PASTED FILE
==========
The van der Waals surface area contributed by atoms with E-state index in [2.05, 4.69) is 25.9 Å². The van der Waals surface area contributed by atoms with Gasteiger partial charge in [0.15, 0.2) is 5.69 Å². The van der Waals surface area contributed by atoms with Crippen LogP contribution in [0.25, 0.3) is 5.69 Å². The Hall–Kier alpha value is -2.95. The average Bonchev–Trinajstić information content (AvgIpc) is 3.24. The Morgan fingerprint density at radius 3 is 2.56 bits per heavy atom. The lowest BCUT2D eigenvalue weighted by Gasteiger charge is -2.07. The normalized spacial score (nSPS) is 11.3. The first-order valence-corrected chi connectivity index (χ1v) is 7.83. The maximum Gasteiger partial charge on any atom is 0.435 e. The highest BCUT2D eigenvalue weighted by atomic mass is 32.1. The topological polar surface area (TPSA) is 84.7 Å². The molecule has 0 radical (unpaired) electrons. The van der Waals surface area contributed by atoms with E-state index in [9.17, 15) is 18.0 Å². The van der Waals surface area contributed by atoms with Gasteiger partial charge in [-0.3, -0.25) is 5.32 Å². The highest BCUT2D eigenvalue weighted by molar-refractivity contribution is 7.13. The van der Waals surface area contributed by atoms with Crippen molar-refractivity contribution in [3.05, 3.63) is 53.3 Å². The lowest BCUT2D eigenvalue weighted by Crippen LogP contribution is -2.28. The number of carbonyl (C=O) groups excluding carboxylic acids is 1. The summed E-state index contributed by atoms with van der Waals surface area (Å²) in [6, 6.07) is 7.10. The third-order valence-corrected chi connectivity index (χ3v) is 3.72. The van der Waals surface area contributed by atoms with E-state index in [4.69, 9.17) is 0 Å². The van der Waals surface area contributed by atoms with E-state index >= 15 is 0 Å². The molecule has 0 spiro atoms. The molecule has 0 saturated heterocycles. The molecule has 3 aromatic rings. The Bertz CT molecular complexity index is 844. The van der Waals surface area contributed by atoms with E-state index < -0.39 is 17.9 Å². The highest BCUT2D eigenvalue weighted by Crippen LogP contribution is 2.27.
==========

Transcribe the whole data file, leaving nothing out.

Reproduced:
The van der Waals surface area contributed by atoms with E-state index in [2.05, 4.69) is 25.9 Å². The van der Waals surface area contributed by atoms with Gasteiger partial charge in [0.15, 0.2) is 5.69 Å². The van der Waals surface area contributed by atoms with Crippen LogP contribution in [0.25, 0.3) is 5.69 Å². The Hall–Kier alpha value is -2.95. The average Bonchev–Trinajstić information content (AvgIpc) is 3.24. The Morgan fingerprint density at radius 3 is 2.56 bits per heavy atom. The lowest BCUT2D eigenvalue weighted by Gasteiger charge is -2.07. The normalized spacial score (nSPS) is 11.3. The first-order valence-corrected chi connectivity index (χ1v) is 7.83. The maximum Gasteiger partial charge on any atom is 0.435 e. The highest BCUT2D eigenvalue weighted by atomic mass is 32.1. The topological polar surface area (TPSA) is 84.7 Å². The molecule has 0 radical (unpaired) electrons. The van der Waals surface area contributed by atoms with E-state index in [9.17, 15) is 18.0 Å². The van der Waals surface area contributed by atoms with Gasteiger partial charge in [-0.3, -0.25) is 5.32 Å². The highest BCUT2D eigenvalue weighted by molar-refractivity contribution is 7.13. The van der Waals surface area contributed by atoms with Crippen molar-refractivity contribution in [3.05, 3.63) is 53.3 Å². The lowest BCUT2D eigenvalue weighted by Crippen LogP contribution is -2.28. The number of carbonyl (C=O) groups excluding carboxylic acids is 1. The summed E-state index contributed by atoms with van der Waals surface area (Å²) in [6, 6.07) is 7.10. The third-order valence-corrected chi connectivity index (χ3v) is 3.72. The van der Waals surface area contributed by atoms with E-state index in [4.69, 9.17) is 0 Å². The van der Waals surface area contributed by atoms with E-state index >= 15 is 0 Å². The molecule has 0 spiro atoms. The molecule has 0 saturated heterocycles. The molecule has 3 aromatic rings. The Bertz CT molecular complexity index is 844. The van der Waals surface area contributed by atoms with E-state index < -0.39 is 17.9 Å². The highest BCUT2D eigenvalue weighted by Crippen LogP contribution is 2.27.